Christiano, James V. (705, 603rd, 823rd)

James-Christiano--10James V. Christiano

Biography:  James “Jim” Vincent Christiano was born on September 7, 1916, in Waterbury, Conneticut.  He was the son of Constantino Cristinziano (changed to Christiano) and Bambina Lanese and attended Webster Grammar School.  He later went to work as a milling machine operator with the Seth Thomas Clocks Company of Thomaston, CT.

Service Time:  He entered the service (Waterbury American Article) on Feb. 19, 1942, at Ft. Devens, Maryland, but recieved his early training at Ft. McClellan, Alabama, where he was assigned to Company D, 23rd Infantry Battalion (Group photo).  Jim can be seen in the first standing row from the front, 14th from the left.  He later traveled to Camp Cooke, California and Camp Hood, Texas, becoming part of the 705th Tank Destroyer Battalion.  Sometime later he transfered to Company C, 603rd Tank Destroyer Battalion where he remained until the end of the war.  He and the unit traveled to Shreveport, Louisiana, Camp Shelby, Mississippi, and then Camp Maxey, TX, for training before moving to Camp Kilmer, New Jersey, for final preparations before shipping from the New York Port to England in April of 1944.  During those many months in the U.S. and while in Europe, Jim wrote a number of letters to his family and particularly his sister, Lillian:

a.) Letter to Parents – Post marked Apr. 7, 1942 from Ft. McClellan, AL.

b.) Letter to Sarah – Post marked Jan. 18, 1943 from Camp Hood, TX.

c.) Letter to Lillian – Post marked Jan. 11, 1944 from Camp Hood, TX.

d.) Letter to Lillian – No markings, from Camp Hood, TX.

e.) Letter to Lillian – Post marked Jan. 20, 1945 from Belgium (with 3rd Army). 

f.) Letter to Lillian – Post marked Feb. 8, 1945 from somewhere in Europe (with 3rd Army).

Jim received credit for each of the 603rd’s 5 campaigns, which included the Battle of the Bulge.  He also partiicipated in the liberation of the Buchenwald Concentration Camp.  He received a Bronze Star (Article 1 and Article 2) for Heroic Achievement for actions in Bad Klosterlausnitz, near Jena, Germany.  Sometime prior to shipping home, Jim was transferred to Company C of the 823rd Tank Destroyer Battalion, as identified on his Discharge Papers. He reached the rank of Sergeant before leaving the service in October of 1945.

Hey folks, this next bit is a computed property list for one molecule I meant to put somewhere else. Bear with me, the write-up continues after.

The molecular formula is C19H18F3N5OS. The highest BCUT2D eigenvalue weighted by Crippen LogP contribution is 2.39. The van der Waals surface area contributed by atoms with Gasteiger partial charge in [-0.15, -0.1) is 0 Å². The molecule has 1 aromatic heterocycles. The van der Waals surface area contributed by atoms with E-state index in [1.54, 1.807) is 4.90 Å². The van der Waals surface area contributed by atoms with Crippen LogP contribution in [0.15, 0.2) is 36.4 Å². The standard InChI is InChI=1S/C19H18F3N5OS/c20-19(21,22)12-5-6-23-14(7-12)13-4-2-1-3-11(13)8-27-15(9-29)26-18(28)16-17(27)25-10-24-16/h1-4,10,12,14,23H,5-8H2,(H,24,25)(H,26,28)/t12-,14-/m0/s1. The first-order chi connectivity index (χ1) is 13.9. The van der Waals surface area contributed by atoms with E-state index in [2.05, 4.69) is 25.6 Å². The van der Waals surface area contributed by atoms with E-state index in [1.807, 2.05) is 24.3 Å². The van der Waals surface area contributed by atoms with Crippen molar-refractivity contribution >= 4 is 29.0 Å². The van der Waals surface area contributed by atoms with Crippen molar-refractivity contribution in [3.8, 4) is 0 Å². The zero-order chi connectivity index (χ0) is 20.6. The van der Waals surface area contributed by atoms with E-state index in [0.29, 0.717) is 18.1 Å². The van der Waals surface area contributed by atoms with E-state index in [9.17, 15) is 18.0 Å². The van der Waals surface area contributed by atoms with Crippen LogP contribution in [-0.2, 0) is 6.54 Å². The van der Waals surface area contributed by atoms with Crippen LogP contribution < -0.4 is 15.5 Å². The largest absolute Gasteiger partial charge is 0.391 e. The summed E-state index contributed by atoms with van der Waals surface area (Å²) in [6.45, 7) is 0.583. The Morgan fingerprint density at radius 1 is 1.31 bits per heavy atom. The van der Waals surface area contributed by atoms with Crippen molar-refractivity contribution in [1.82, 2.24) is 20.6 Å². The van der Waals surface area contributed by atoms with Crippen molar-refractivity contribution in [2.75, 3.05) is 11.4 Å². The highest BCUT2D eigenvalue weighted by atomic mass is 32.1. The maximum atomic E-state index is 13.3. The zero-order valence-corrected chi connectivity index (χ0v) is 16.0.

When he returned to civilian life, he went to work at one of Waterbury’s Brass manufacturers, but in his spare time he loved spending with his family and friends.  One of his favorite meeting spots was Polletto’s on North Main Street.  He also enjoyed playing cards, bocce, scrap-booking, going to Jai-Alai in Milford and watching his favorite team, the Red Sox.  He was also a member of the Disabled American Veterans Commanders Club, where he was recognized for his devotion and generosity.

Jim passed away on June 26, 2006, and was buried at the Calvary Cemetery in Waterbury, CT. 

I want to thank Jim’s great-nephew, Anthony Richard (Lillian’s grandson), for providing this information and the materials on the 603rd. The following photo shows Jim while he was at the Ft. Devens induction center.












Jim with his trade-mark smile. 












Jim posing with his M18 Tank Destroyer in 1944 while the 603rd was attached to the 6th Armored Division (the Super Sixth) under the Third Army in Germany.













  German Flag and Luger brought home as memorabilia.













Plaque made up in Honor of Jim by his great-nephew Anthony.